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Why I Fly

Hawaiian Adventures: Day One

sunny 90 °F

I am a nervous flier. I just pretend to be brave as air travel seems to be a necessary evil. In truth, I have gotten a bit better. There was that time tears streamed down my face and I nearly squeezed my friend’s fingers off as we departed Oahu. Not exactly the highlight of my travels, but hey I’m not ashamed to admit it. My heart still races at every irregular noise or bump during the flight, but at least now I only grab for my travel companion during moderate turbulence. What can I say? I like my feet on solid ground.

So it was with regular nervousness and excitement that I boarded an Alaska Airlines flight to Maui last week. No matter how many dozens of planes I have boarded I always check the seat pocket, read the safety instructions, check that my life vest is actually under my seat, count the rows between my seat and the nearest exit, and then strap that seat belt around my waist as though I were taking off in a NASA space shuttle (the less circulation the better). Take off is the worst. I try to preoccupy my mind with some kind of crossword puzzle or gossip magazine. I just need to get through the first 15 minutes and then I finally relax into a semi calm state.

Landing doesn’t freak me out. I guess the anticipation of finally getting back on land negates any fear of flying I may possess. That is until I arrived in Maui last week.

It was such a glorious sight to see land after nearly six hours of clouds and water. As we descended over the island I could almost smell the salt infused breezes. I watched as waves rolled ashore and trucks plowed through the fertile farmland. We made a grand sweeping circle over the island before lining up with the runaway. As we steadily made our way toward the airport, I kept glancing at the ocean ahead of us. Was it just me or were we coming in really high and fast? We were totally going to crash into the ocean! I nervously glanced around to see my fellow passengers happily staring out the windows. Ok, so maybe I was just paranoid. I quickly looked back out my window and noticed that we were just feet above the pavement. I let my nerves wash away in anticipation of the halting brakes. But wait. What? The plane seemed to jump sideways and suddenly we were pushed back into our seats as the engines pushed us forward and up into the air. Instead of feeling panic and fear as one would expect, I felt serenely calm (great – isn’t that what happens right before death?!). We were taking off again over the ocean. Suddenly the fear flooded me. Minutes later the captain chuckled over the intercom, “Ah, Ladies and Gentlemen, let’s try that again, shall we?” Umm. Yes. Inside I was screaming, “Get me back on the ground!” A kind old gentlemen next to me happened to be a pilot. Apparently my nerves were not pronounced enough as he gently told me, “That’s, like, the most dangerous thing a commercial airline pilot can do.” Perfect. Apparently our pilot was on a suicide mission.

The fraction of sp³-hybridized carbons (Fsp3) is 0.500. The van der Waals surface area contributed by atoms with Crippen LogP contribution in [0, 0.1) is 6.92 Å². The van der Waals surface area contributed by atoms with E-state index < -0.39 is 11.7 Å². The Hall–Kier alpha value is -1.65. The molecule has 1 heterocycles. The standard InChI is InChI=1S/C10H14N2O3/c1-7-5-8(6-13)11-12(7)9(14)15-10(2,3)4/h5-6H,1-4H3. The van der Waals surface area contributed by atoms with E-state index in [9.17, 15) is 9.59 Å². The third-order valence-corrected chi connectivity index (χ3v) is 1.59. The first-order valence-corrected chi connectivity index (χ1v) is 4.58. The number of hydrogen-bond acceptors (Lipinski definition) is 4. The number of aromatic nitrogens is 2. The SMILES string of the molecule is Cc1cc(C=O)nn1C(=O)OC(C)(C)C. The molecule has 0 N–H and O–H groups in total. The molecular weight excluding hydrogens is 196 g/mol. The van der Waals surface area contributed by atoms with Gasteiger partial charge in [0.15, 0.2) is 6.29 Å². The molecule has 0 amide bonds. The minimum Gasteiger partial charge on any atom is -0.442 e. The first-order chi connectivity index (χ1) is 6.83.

We circled the island once more. This time the pilot gave himself plenty of time and room to land. I just wanted off the damn plane and I wanted to get away from the “sympathetic” old man next to me. I squeezed my eyes shut (no tears this time!) and eventually I felt the familiar feeling of solid ground beneath the plane. Suddenly all around me passengers erupted in applause. Apparently I wasn’t the only one who feared for my life. A brief announcement later and we discovered that a combination of strong wind gusts and a short runway caused the touch and go landing. I didn’t care what caused it, I just wanted to get to the beach and forget all about my fear of flying for several days (this fear would be renewed on our tiny 50 person prop plane to Kauai just days later).

Finally back on the ground we made a mad dash to get our rental car, met up with my parents who were already dark skinned from a week on the island, and then went back to the airport to meet up with Dan’s parent and my sisters as they arrived on a separate flight. In the next few days 25 of our closest friends and family would arrive to celebrate our renewal of vows.

More than anything I was most excited to share the beauty of Maui, Hawaii with my sisters and Dan’s parents. My sisters, Leah and Brianna, and Dan’s parents are practically travel virgins having each only been outside of Washington for brief trips to Disneyland or Oregon. I was convinced that Maui would open their eyes to a world outside of the mundane routine of work, school, and chores.

I knew I succeeded the moment my sisters saw the beach in front of our hotel. They frolicked through the sand, danced in the waves, and grinned from ear to ear. The joy of that moment made every horrible, fear wrenching second on that cursed plane worth it. I was reminded of why I continue to fly, despite my deep rooted fear. We spent the remainder of our first day happily floating in the pool as hula dancers and ukulele players serenaded us under the setting sun.

True travel is uncomfortable, sleep deprived, stressful, and fear inducing. Yet, despite all these things, travel is eye opening, engaging, and captivating. Travel brings us closer to new cultures and people; it strengthens our world views, and breaks down barriers. Yes, I dread every plane I board, but I do it because the benefit far outweighs my discomfort.


Posted by Jennylynn 00:10 Archived in USA Tagged air_travel

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